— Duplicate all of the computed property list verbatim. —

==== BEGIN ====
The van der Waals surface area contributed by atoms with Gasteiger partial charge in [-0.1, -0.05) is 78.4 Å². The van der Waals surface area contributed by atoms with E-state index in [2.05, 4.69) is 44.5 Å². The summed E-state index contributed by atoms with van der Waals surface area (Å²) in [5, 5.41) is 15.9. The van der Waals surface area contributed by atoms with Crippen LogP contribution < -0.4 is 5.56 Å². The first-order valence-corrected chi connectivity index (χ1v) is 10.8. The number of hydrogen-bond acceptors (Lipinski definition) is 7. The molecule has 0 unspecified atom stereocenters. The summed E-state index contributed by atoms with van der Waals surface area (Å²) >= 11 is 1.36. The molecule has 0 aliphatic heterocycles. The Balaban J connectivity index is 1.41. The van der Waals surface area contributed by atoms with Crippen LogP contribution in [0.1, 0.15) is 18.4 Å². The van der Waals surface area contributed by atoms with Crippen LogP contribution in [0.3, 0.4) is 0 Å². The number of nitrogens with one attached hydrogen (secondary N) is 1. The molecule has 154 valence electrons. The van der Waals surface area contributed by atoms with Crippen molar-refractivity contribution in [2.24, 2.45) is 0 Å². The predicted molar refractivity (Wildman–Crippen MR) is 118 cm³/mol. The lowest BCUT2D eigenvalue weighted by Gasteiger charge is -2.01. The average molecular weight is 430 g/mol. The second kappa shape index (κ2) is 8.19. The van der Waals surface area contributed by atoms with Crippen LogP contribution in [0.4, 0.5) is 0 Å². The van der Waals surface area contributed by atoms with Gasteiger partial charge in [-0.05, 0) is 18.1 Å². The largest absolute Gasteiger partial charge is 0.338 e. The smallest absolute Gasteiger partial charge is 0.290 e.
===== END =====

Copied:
The van der Waals surface area contributed by atoms with Gasteiger partial charge in [-0.1, -0.05) is 78.4 Å². The van der Waals surface area contributed by atoms with E-state index in [2.05, 4.69) is 44.5 Å². The summed E-state index contributed by atoms with van der Waals surface area (Å²) in [5, 5.41) is 15.9. The van der Waals surface area contributed by atoms with Crippen LogP contribution < -0.4 is 5.56 Å². The first-order valence-corrected chi connectivity index (χ1v) is 10.8. The number of hydrogen-bond acceptors (Lipinski definition) is 7. The molecule has 0 unspecified atom stereocenters. The summed E-state index contributed by atoms with van der Waals surface area (Å²) >= 11 is 1.36. The molecule has 0 aliphatic heterocycles. The Balaban J connectivity index is 1.41. The van der Waals surface area contributed by atoms with Crippen LogP contribution in [0.1, 0.15) is 18.4 Å². The van der Waals surface area contributed by atoms with Crippen LogP contribution in [0.3, 0.4) is 0 Å². The number of nitrogens with one attached hydrogen (secondary N) is 1. The molecule has 154 valence electrons. The van der Waals surface area contributed by atoms with Crippen molar-refractivity contribution in [2.24, 2.45) is 0 Å². The predicted molar refractivity (Wildman–Crippen MR) is 118 cm³/mol. The lowest BCUT2D eigenvalue weighted by Gasteiger charge is -2.01. The average molecular weight is 430 g/mol. The second kappa shape index (κ2) is 8.19. The van der Waals surface area contributed by atoms with Crippen LogP contribution in [0.4, 0.5) is 0 Å². The van der Waals surface area contributed by atoms with Gasteiger partial charge in [-0.05, 0) is 18.1 Å². The largest absolute Gasteiger partial charge is 0.338 e. The smallest absolute Gasteiger partial charge is 0.290 e.